By Cheryl Brooks
You have only to look at the names of blogs where romance novels are reviewed and discussed to realize one thing: we are all Romance Junkies at heart! There is something intensely addicting about the sensation of new love and though some women go from lover to lover to fill that need, most of us read (or write!) romance novels.
It’s no secret that reading romance novels is cheaper, safer, and easier than finding a new man every few weeks—though when you’re browsing the bookstore shelves, it doesn’t always seem that way!—which is probably why the romance market is such a huge part of the publishing industry. Even when the economy is taking hit after hit, the romance novel market is standing firm. The reason? We all need our regular dose of “romance endorphins” to help us cope with difficult times; it’s not a luxury, it’s a necessity! We read historical novels to look back on simpler times and to help us better appreciate what we have today. We read contemporary novels to see how others deal with life in today’s world and changing times, and we read paranormals for pure, unadulterated escape.
The latest installment of The Cat Star Chronicles, Outcast, has a little bit of all three. For a woman working her farm alone, there are changing times to be dealt with and life is fraught with dangers and frustrations. Because this story is set during a colonial period, there is a historical feel to it, but it’s not just a new country or continent being colonized; it’s a new planet. Though some of the other colonists are from Earth, there are just as many others from strange worlds throughout the galaxy which provides endless opportunities for good, escapist fun!
Of course, none of these elements provide the same high that a romance gives the reader. The first inklings of attraction, the fantasies, the denial, the pain, the rush of sexual awareness which ultimately culminates in the excitement of new love, then more pain (it’s a romance novel, right?) and finally, the joy of love. It just doesn’t get any better than that!
These are the things I’ve tried to incorporate into Outcast, but the funny thing is, I don’t think about them while I’m writing. It’s after I’ve written a book that I can see what I was trying to accomplish. In many ways, I go about it backwards. I hate being asked to write a synopsis for a book that’s not yet written because I know it will change as the story unfolds. New ideas and inspirations come along as I write, and if I were inflexible, some of the best stuff would never reach the printed page. When a character begins to speak, sometimes they say something I didn’t intend, but it often turns out better than what I’d originally planned. This is why I like to begin with a vague idea for a story and then let it play out.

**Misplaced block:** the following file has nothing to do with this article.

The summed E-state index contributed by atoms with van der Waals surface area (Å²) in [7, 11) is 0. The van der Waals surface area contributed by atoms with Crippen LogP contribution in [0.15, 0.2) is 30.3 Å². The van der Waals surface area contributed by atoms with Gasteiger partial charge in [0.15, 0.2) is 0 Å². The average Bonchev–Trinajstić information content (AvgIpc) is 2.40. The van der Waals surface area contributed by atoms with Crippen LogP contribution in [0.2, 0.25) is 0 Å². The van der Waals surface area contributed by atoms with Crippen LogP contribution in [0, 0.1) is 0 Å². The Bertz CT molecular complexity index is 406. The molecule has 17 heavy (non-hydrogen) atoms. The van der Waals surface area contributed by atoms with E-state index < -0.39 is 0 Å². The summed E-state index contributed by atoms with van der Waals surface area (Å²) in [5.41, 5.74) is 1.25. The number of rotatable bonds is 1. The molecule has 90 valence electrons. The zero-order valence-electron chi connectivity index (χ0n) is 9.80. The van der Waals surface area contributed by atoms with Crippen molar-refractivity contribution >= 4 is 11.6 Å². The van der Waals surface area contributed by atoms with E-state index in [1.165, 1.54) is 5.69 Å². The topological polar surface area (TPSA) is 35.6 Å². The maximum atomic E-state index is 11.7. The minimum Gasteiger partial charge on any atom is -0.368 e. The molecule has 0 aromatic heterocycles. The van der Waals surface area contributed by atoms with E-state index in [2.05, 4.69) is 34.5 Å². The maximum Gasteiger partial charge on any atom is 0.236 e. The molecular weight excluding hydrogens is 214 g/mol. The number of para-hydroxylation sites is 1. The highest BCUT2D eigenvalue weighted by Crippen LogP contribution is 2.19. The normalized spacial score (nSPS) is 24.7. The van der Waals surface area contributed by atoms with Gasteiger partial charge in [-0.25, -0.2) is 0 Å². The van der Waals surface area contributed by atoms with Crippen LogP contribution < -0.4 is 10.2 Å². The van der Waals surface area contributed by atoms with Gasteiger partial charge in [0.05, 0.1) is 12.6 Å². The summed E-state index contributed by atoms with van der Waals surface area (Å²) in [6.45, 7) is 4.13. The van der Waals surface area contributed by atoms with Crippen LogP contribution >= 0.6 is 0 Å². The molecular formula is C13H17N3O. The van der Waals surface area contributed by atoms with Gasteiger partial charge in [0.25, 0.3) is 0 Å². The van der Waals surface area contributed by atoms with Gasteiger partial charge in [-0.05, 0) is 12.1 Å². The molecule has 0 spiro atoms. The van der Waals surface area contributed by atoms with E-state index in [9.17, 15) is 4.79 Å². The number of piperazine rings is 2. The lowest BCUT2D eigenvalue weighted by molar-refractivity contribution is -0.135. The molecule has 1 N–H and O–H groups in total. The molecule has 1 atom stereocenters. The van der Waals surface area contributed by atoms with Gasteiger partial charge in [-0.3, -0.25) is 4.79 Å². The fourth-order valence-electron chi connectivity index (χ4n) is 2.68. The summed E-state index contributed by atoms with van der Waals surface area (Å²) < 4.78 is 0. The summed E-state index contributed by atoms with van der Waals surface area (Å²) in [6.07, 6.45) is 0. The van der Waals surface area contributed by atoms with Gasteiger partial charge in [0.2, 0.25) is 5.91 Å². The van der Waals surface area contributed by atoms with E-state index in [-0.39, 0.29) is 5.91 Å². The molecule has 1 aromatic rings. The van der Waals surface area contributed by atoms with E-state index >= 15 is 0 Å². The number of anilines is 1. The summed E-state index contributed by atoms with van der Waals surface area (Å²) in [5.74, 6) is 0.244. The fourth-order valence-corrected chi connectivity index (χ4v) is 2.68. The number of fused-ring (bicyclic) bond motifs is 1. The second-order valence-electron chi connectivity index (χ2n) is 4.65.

My characters are born the same way. A friend recently gave me a pillow with “Careful, or you might end up in my novel” embroidered on it, and I believe there’s a great deal of truth in that. People I’ve never even met have wound up as characters in my books, along with some people I know quite well. Most of mine are composites, and I doubt that any writer ever comes up with a truly original character. I begin with certain characteristics, and then that character grows over the course of the novel. Sometimes I have to go back and rewrite earlier passages, but when I discover a hidden talent or flaw in a character, it’s like getting to know someone new; when you meet someone for the first time, you can’t know everything about them right off the bat. They have to introduce themselves and get acquainted with you before revealing their deepest secrets.
I’m guessing that most of you Romance Junkies out there read novels to escape, but what other ways are you coping with today’s changing world? I’d love to hear your ideas and strategies, but, be warned: you may end up in my novel!